Get information on how to petition a family member to live in the U.S.

Case Study for Using the US Visa Bulletin

Both Tom and Jerry are F1 applicants from the Philippines. Tom’s date of filing is May 31, 2011.  Jerry’s petitioner filed his a day later, on June 1, 2011.

The date of filing chart shows that both Tom and Jerry should started processing their visa applications at the NVC.  However, Jerry has been monitoring the U.S. Visa Bulletin and started contact with NVC.  Tom was checking the Final Action Date chart.

Based on the May 2020 Visa Bulletin, F1 petitions from the Philippines filed on or earlier than September 1, 2010 are being scheduled by the NVC or embassy for an interview.  Because Tom knows his priority date is May 31, 2011, he erroneously believed that he does not have to take action.

After six months, Jerry has an interview date.  Tom just realized that he should start processing his immigrant visa at NVC.  He had lost anywhere from 5 to 6 months. As long as Jerry passes the interview and physical/medical exam, the embassy will issue Jerry his immigrant visa ahead of Tom.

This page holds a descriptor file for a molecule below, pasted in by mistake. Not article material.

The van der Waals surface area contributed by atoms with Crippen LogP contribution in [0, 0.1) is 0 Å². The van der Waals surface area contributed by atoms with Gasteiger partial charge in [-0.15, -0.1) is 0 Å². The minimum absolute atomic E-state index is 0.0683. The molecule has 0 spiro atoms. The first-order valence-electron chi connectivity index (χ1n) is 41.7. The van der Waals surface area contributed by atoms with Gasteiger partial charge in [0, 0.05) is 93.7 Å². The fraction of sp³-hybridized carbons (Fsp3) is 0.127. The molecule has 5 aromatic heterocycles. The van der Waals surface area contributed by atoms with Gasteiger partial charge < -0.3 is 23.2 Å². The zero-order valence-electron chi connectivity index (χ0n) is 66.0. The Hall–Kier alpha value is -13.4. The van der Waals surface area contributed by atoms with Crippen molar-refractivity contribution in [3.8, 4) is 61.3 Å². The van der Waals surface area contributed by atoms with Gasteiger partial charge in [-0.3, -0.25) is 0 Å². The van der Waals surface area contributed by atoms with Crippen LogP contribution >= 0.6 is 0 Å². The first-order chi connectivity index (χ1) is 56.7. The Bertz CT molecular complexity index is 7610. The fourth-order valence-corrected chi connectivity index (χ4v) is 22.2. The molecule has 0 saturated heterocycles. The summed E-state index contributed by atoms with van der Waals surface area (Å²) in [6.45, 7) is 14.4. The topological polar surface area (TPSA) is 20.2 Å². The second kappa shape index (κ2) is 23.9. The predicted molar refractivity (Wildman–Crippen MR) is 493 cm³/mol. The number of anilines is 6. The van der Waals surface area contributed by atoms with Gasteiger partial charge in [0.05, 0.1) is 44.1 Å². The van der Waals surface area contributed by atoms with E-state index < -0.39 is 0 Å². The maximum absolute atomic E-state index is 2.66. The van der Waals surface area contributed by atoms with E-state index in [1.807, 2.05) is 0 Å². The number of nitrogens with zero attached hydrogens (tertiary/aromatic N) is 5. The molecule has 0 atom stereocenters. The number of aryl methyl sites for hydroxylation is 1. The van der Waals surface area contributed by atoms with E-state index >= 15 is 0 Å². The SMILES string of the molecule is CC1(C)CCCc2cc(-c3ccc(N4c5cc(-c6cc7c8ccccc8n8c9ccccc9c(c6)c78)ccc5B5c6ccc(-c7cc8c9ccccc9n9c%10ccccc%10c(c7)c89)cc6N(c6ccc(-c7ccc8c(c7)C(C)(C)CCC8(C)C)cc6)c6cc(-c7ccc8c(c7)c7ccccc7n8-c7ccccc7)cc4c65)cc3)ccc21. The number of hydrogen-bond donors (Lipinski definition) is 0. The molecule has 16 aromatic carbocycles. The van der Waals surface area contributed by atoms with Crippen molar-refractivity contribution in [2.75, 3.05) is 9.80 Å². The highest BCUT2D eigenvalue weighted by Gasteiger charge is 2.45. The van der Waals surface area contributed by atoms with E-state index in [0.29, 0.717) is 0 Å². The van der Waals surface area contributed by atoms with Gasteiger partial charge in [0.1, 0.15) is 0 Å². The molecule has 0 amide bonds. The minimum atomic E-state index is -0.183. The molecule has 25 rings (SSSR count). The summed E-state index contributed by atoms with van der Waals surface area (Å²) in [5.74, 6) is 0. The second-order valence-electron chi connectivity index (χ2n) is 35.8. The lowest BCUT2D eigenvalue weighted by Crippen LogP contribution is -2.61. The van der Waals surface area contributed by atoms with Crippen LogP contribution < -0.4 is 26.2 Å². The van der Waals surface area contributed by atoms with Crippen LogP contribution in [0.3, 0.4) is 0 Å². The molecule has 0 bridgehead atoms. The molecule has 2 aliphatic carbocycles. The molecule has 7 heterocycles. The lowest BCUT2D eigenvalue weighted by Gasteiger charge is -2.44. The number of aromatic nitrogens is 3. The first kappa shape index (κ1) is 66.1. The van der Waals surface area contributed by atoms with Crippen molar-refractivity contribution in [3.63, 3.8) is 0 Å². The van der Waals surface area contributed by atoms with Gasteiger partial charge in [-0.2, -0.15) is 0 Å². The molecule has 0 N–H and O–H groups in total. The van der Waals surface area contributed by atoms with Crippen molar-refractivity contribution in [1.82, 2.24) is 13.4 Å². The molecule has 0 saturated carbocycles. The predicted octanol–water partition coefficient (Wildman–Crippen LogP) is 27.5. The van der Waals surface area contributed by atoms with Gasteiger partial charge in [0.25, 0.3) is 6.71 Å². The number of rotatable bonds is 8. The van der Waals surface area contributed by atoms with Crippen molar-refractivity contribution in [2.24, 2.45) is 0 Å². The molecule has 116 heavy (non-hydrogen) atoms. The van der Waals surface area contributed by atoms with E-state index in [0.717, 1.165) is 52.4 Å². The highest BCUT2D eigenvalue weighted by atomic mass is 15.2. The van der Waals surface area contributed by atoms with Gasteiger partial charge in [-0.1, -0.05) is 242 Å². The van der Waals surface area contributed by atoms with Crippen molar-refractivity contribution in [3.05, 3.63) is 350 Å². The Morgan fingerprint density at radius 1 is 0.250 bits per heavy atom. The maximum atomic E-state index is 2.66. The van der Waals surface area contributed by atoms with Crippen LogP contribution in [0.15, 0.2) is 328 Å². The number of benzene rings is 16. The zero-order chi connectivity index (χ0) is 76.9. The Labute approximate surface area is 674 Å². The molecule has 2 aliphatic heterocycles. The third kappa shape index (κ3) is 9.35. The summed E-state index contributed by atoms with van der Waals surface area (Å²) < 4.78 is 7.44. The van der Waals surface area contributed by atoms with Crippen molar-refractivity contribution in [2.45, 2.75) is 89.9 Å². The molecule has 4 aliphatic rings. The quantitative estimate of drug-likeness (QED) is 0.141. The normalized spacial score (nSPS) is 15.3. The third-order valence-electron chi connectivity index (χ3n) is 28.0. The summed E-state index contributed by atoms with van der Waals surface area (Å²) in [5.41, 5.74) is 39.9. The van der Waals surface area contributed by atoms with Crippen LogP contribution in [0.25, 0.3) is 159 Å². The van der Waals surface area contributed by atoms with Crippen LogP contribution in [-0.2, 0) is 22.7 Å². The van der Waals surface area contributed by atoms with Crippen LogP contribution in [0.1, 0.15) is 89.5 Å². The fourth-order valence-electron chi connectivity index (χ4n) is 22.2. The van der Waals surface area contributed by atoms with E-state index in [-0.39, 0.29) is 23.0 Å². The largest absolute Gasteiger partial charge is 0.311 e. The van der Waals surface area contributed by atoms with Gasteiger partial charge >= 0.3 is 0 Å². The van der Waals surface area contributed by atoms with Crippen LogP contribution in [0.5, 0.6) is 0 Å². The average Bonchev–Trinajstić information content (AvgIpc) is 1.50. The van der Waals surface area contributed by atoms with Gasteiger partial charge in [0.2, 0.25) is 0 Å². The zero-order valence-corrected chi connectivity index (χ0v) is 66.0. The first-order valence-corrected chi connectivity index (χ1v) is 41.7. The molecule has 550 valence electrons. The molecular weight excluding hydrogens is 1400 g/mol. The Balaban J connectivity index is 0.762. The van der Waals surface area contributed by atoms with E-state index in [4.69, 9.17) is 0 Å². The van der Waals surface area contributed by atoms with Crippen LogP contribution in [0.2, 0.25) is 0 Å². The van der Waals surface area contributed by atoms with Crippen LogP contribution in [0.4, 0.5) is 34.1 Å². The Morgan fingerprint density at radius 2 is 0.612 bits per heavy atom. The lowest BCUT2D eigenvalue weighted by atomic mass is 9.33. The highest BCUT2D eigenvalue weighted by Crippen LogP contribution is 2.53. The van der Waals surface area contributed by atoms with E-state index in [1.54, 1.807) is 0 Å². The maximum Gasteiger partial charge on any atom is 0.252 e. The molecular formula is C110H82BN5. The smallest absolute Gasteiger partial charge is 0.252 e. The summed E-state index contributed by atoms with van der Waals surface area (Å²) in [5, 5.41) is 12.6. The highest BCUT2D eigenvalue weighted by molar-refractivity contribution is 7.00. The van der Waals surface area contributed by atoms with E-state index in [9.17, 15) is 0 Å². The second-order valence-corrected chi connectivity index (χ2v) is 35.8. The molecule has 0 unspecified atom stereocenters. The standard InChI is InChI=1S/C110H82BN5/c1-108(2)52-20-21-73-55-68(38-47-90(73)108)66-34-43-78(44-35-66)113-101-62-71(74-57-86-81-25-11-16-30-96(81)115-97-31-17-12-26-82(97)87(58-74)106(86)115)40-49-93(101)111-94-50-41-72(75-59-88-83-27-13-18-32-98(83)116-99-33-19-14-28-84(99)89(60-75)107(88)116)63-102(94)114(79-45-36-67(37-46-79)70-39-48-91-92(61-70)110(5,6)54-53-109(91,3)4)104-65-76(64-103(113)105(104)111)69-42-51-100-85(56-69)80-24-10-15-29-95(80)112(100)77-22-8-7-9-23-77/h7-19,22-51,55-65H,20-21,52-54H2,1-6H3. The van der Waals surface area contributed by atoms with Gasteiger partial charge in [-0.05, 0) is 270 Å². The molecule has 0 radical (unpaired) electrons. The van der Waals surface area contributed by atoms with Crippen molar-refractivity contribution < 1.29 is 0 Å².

What happened? The NVC forwarded Jerry’s case to the U.S. Embassy in Manila for visa allocation for his category. Tom, however, did not complete visa processing with the NVC and remained in line while others passed him by.

Monitoring the Visa Bulletins for the second half of 2020

Like you, we’ll be monitoring the Visa Bulletins for the remainder of 2020 while serving up a short analysis per month on the movement of visa numbers. Stay tuned to this page!

The June 2020 Visa Bulletin and the 60-Day Immigration Ban